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TD Bank taps virtual reality to help tellers learn to navigate tense scenarios

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td-vr-vw0212

You’re a bank teller standing behind the counter at a local branch. You can tell it’s Toronto-Dominion Bank from the green branding in your surroundings. A customer, who you can already tell is stressed, walks up to your counter to cash a cheque, but the cheque has been put on hold. The customer raises their voice: they’re in a rush and have been waiting in line.

It’s the kind of tense scenario that plays out at banks and other customer-facing jobs all the time, except this time the customer and environment are not real. What you’re seeing is fed through a virtual reality headset, part of an immersive simulation designed to mimic possible real-world scenarios.

During the simulation, you have the chance to respond to a customer with the help of tips and steps shown. The interaction, including your voice and facial expressions, are recorded and can be played back.

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The simulations are one tool TD Bank is hoping will change the way its new and existing employees are trained to deal with customers in challenging scenarios.

 A TD simulation used to train staff.
A TD simulation used to train staff.

TD product manager Kerry Narduzzi said the use of virtual reality, as opposed to more commonly used mediums such as printed handouts or training videos or digital modules on a computer screen, gives employees a more hands-on experience.

The technology provides a “free to fail” environment and can generate specific situations, such as the check-hold scenario, said Narduzzi, who created the program.

“It’s hard to learn how to handle these interactions without experience and now, our branch employees can build it up and make mistakes and learn from them in VR so they’re ready when they encounter the real thing,” she said.

Ten branches in Etobicoke, Ont., and 10 branches in Alberta are currently participating in a pilot project that began in November 2023 and is running until May.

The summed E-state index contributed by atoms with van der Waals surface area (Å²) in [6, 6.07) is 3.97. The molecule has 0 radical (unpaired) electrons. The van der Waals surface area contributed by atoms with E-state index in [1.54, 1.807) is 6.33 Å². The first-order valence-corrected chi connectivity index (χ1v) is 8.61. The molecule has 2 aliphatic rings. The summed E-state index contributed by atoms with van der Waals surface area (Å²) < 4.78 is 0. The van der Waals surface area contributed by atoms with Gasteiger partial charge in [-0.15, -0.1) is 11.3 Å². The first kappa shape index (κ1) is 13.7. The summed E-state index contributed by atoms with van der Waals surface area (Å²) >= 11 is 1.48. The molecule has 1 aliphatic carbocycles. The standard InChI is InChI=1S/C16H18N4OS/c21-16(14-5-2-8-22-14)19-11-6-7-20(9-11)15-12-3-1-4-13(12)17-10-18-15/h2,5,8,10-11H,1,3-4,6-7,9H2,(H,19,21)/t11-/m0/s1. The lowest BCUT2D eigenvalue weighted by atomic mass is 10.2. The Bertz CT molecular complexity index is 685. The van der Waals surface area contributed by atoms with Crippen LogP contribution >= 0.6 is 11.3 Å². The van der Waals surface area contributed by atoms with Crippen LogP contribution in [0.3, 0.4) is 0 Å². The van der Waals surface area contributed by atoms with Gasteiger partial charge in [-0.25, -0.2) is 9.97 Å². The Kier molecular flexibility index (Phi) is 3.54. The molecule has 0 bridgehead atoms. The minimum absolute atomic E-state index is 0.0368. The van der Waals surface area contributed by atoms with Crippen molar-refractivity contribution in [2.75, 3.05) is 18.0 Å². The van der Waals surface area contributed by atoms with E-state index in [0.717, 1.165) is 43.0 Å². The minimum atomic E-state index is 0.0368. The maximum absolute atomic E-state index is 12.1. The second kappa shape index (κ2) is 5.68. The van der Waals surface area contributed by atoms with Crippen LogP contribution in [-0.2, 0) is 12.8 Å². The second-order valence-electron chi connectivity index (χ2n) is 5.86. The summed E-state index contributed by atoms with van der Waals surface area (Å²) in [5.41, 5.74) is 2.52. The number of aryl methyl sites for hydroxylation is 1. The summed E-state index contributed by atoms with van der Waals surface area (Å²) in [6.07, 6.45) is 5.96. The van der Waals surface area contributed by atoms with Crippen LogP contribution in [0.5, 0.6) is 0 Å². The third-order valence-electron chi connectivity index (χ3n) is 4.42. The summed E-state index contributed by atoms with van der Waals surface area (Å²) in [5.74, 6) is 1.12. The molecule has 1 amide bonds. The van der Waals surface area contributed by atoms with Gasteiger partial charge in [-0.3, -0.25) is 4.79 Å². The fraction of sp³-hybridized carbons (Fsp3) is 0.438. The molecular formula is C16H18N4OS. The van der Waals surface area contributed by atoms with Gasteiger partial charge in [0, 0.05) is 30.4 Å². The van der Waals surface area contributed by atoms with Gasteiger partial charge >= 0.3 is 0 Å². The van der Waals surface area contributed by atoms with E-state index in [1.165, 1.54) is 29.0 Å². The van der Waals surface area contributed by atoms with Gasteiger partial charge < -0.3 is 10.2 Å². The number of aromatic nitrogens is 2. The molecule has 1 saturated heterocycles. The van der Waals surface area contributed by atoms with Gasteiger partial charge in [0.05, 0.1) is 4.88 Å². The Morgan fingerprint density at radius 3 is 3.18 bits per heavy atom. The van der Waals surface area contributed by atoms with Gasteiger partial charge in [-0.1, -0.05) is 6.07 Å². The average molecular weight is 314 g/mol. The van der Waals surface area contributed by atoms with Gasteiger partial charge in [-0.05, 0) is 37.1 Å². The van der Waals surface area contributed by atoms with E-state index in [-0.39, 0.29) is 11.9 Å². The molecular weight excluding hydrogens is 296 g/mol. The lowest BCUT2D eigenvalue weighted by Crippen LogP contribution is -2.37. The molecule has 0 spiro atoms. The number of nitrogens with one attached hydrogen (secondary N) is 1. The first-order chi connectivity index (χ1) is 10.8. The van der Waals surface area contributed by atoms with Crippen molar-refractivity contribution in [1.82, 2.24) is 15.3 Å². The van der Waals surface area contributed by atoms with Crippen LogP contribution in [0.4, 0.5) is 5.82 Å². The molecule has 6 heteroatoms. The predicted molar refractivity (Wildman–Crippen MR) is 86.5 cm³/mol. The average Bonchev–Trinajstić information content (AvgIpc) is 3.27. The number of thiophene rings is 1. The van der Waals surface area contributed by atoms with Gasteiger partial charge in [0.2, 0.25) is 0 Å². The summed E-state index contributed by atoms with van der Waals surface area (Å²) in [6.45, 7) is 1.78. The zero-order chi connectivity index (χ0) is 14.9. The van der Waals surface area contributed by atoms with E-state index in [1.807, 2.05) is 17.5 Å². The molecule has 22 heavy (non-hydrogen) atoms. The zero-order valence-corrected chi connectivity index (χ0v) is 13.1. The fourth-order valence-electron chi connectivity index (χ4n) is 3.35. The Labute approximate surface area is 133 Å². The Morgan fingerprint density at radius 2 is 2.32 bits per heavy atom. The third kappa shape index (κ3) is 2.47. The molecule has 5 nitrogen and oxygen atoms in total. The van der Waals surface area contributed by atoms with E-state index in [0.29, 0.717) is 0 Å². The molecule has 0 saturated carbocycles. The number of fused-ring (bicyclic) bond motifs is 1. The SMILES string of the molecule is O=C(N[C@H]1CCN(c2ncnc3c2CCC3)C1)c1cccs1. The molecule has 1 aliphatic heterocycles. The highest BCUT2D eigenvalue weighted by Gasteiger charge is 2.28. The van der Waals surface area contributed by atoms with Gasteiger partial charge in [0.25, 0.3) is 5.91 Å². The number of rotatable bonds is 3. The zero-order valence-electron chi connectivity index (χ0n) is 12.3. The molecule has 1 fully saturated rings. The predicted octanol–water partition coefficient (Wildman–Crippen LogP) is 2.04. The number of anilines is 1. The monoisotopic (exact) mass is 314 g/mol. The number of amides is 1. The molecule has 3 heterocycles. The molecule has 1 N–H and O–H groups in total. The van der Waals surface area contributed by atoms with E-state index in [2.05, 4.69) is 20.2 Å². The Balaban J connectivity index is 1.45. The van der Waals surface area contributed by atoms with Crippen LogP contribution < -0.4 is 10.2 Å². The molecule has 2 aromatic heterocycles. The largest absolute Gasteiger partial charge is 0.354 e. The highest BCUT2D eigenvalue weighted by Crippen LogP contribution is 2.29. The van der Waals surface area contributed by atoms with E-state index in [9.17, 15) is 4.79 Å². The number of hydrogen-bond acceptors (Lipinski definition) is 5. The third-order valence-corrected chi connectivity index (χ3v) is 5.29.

At the moment, TD is testing out the first module but will be deploying more based on the program’s success, Narduzzi said.

“So far, the feedback’s been really great,” she said. “They’re excited to be part of a new technology, a new way to learn because in the past, it’s been the same way for so long.”

She said the majority of TD staff who have tried the module, both new hires and employees who have been with the company for a long time, say it’s made it easier to retain information and they feel confident using what they’ve learned in real life.

The program can also save the company resources by reducing the need for managers to role-play certain scenarios during training.

“This is going to save managers’ time,” she said.

This isn’t the first time TD has used virtual reality to launch immersive experiences for employees and customers.

Last year, the bank launched a pilot for its co-op and intern program where students received virtual reality headsets to participate in several 3D immersive programs.

That pilot received positive feedback from participants and the program is being offered again this year, Narduzzi said.

As for whether TD will introduce virtual reality to enhance customer experience, she said the bank isn’t ruling it out.

“It’s got a long way to go in terms of it being an everyday thing that customers use,” she said. “We need to be testing and understanding before something comes to every household.”

• Email: dpaglinawan@postmedia.com


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